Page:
Wednesday, April 19, 2023

ECG Blog #375 — At Least 3 Major Findings ...

The ECG in Figure-1 was obtained from a 50-year old man — who presented to the ED (Emergency Department) with new-onset CP (Chest Pain).

  • There are at least 3 principal findings on this ECG — some of which deal with a possible “culprit” artery and/or the location of whatever is going on. How many of these findings can YOU identify?

  • HINT: Is the rhythm sinus?

Figure-1: The initial ECG in today's case — obtained from a 50-year old man with new chest pain(To improve visualization — I've digitized the original ECG using PMcardio).

MY Thoughts on the ECG in Figure-1:
As always — I like to start my interpretation of 12-lead ECGs with assessment of the rhythm (as per my systematic approach in ECG Blog-205). Since there is no long lead rhythm strip — I focus my attention on the 3 beats that we see in lead II from the 12-lead ECG shown in Figure-1.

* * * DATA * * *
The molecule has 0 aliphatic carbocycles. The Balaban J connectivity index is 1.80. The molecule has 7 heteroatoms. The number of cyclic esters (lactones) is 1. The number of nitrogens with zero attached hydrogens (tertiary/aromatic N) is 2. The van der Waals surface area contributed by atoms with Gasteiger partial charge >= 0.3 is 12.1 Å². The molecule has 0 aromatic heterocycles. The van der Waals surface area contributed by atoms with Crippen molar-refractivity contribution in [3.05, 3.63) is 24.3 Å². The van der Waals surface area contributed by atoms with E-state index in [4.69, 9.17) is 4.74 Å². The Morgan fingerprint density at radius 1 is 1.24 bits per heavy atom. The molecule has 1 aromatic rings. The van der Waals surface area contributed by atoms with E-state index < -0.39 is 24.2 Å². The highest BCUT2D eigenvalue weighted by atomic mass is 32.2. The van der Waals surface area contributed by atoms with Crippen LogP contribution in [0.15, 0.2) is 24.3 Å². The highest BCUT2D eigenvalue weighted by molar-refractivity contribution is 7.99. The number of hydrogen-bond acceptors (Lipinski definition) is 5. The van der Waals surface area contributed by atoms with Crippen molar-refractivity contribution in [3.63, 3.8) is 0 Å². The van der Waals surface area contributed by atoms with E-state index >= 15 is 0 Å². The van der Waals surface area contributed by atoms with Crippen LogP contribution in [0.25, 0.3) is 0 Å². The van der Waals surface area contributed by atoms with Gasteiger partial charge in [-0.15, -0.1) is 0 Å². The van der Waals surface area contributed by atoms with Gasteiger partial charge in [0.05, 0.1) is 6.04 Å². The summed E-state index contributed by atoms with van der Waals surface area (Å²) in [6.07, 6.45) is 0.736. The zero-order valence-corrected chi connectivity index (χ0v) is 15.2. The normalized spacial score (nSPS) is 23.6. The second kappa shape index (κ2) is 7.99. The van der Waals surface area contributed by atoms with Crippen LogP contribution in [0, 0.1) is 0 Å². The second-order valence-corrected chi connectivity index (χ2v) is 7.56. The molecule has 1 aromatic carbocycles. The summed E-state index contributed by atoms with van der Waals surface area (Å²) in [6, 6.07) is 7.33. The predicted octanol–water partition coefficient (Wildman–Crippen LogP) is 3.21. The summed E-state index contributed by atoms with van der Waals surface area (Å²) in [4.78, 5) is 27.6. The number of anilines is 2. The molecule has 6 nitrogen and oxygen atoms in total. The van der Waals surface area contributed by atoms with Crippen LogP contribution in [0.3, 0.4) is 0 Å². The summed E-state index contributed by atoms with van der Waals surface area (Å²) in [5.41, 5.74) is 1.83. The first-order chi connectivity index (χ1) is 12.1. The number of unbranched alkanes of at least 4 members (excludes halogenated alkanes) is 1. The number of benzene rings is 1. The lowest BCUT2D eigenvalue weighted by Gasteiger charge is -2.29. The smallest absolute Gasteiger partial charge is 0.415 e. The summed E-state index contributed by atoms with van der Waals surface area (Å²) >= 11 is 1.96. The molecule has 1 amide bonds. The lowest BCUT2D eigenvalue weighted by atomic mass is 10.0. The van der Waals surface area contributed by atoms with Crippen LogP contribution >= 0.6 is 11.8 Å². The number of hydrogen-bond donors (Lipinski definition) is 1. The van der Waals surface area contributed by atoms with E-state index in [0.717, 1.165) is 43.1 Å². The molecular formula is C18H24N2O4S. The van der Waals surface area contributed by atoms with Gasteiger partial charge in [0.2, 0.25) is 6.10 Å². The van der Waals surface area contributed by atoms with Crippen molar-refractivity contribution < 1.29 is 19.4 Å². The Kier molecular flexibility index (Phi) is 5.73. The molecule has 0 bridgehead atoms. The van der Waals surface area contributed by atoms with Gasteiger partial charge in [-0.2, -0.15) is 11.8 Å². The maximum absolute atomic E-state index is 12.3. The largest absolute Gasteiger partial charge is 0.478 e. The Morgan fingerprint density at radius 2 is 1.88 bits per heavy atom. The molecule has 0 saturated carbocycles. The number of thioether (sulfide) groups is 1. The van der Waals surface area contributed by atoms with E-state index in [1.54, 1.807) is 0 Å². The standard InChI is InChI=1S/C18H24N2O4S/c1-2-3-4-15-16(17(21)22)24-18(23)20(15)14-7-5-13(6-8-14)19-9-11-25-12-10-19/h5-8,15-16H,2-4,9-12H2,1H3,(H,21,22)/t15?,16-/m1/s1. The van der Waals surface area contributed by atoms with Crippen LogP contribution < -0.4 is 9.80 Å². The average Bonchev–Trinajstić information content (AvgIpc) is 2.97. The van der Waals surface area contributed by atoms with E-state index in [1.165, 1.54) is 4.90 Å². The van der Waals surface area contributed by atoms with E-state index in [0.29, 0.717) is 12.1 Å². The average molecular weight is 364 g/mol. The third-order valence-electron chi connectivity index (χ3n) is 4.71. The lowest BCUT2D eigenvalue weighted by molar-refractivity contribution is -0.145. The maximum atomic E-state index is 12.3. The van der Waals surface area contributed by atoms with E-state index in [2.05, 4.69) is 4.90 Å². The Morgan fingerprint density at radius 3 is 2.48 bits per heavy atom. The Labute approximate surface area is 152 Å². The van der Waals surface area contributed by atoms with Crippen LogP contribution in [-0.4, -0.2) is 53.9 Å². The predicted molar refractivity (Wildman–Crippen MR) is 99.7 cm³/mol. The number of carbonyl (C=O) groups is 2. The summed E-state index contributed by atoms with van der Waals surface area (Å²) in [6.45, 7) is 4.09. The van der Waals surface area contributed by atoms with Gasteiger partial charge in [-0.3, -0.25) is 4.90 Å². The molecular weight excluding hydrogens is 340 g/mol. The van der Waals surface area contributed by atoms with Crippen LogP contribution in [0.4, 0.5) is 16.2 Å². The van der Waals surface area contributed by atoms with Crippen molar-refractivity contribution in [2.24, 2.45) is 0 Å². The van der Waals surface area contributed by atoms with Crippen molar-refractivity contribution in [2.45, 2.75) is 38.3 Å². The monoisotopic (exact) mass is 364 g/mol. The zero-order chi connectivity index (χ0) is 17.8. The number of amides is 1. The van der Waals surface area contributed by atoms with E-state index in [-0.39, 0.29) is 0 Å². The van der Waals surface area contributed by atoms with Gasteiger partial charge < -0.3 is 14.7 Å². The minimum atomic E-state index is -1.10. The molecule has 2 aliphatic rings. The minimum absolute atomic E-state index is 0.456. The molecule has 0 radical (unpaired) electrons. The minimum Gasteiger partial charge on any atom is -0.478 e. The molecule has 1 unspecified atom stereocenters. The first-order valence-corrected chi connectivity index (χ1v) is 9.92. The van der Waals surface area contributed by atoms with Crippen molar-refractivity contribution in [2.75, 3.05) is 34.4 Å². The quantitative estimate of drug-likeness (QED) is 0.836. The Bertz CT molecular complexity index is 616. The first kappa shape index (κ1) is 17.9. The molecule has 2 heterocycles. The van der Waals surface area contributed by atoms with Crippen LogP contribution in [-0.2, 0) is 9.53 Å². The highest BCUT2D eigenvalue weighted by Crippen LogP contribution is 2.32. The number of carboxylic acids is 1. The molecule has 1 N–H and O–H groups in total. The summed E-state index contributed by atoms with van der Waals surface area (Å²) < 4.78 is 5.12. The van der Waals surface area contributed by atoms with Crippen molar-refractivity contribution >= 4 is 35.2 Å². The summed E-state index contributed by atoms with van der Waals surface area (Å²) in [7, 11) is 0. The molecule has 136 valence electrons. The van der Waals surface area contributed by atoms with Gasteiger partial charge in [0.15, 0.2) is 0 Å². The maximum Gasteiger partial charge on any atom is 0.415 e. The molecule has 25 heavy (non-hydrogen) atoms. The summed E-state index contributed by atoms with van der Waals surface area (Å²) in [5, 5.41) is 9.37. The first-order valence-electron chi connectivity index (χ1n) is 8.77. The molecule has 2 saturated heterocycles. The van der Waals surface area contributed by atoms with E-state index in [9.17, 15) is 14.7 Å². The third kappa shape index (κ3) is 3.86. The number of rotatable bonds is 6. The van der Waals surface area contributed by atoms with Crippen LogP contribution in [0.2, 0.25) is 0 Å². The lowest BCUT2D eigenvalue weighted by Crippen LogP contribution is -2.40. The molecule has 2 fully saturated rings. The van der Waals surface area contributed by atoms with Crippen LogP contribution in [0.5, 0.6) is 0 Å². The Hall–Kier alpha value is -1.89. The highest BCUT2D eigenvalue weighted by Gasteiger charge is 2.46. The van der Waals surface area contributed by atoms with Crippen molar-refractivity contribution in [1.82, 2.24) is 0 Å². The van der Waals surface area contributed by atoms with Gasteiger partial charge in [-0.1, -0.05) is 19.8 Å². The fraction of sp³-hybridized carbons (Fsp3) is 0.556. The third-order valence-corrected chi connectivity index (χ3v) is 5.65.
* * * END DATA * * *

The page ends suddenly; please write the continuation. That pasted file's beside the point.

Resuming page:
• The QRS complex is narrow — so the rhythm is supraventricular.
  • Although we lack a long lead rhythm strip — it appears that the overall rhythm in Figure-1 is Regular — at a Rate between ~80-85/minute (ie, with an R-R interval of between 3-4 large boxes in duration).
  • Upright P waves are present in lead II — but there is something unusual about these P waves in lead II. Did you notice this unusual finding that is not typically seen with a normal sinus rhythm?

Because the overall direction of travel by the electrical impulse with sinus rhythm (as it passes from the SA Node to the AV Node) — is most closely oriented toward the location of lead II in the frontal plane (lead II being located at +60 degrees in the frontal axis plane) — the P wave with normal sinus rhythm should not only be positive in lead II — but also larger in lead II than in lead I (which is oriented at 0 degrees in the frontal plane).